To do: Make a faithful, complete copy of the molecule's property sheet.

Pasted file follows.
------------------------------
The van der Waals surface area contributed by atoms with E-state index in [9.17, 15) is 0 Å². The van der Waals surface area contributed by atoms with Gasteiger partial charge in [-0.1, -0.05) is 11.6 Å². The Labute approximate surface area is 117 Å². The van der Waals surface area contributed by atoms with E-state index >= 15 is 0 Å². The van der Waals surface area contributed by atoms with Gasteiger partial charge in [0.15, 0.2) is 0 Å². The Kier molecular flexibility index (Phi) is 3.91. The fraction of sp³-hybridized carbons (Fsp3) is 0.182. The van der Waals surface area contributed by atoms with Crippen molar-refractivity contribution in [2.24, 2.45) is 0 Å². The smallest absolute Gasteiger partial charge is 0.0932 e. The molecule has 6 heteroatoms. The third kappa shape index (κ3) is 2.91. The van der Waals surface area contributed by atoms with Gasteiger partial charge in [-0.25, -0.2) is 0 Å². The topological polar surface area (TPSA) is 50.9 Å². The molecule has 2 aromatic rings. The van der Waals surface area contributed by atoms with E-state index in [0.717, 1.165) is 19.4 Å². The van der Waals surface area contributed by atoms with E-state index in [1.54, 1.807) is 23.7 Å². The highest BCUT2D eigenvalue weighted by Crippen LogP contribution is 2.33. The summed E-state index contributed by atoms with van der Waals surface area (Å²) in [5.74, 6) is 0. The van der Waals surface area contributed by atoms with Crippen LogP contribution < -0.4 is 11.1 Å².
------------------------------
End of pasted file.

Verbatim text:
The van der Waals surface area contributed by atoms with E-state index in [9.17, 15) is 0 Å². The van der Waals surface area contributed by atoms with Gasteiger partial charge in [-0.1, -0.05) is 11.6 Å². The Labute approximate surface area is 117 Å². The van der Waals surface area contributed by atoms with E-state index >= 15 is 0 Å². The van der Waals surface area contributed by atoms with Gasteiger partial charge in [0.15, 0.2) is 0 Å². The Kier molecular flexibility index (Phi) is 3.91. The fraction of sp³-hybridized carbons (Fsp3) is 0.182. The van der Waals surface area contributed by atoms with Crippen molar-refractivity contribution in [2.24, 2.45) is 0 Å². The smallest absolute Gasteiger partial charge is 0.0932 e. The molecule has 6 heteroatoms. The third kappa shape index (κ3) is 2.91. The van der Waals surface area contributed by atoms with Gasteiger partial charge in [-0.25, -0.2) is 0 Å². The topological polar surface area (TPSA) is 50.9 Å². The molecule has 2 aromatic rings. The van der Waals surface area contributed by atoms with E-state index in [0.717, 1.165) is 19.4 Å². The van der Waals surface area contributed by atoms with E-state index in [1.54, 1.807) is 23.7 Å². The highest BCUT2D eigenvalue weighted by Crippen LogP contribution is 2.33. The summed E-state index contributed by atoms with van der Waals surface area (Å²) in [5.74, 6) is 0. The van der Waals surface area contributed by atoms with Crippen LogP contribution < -0.4 is 11.1 Å².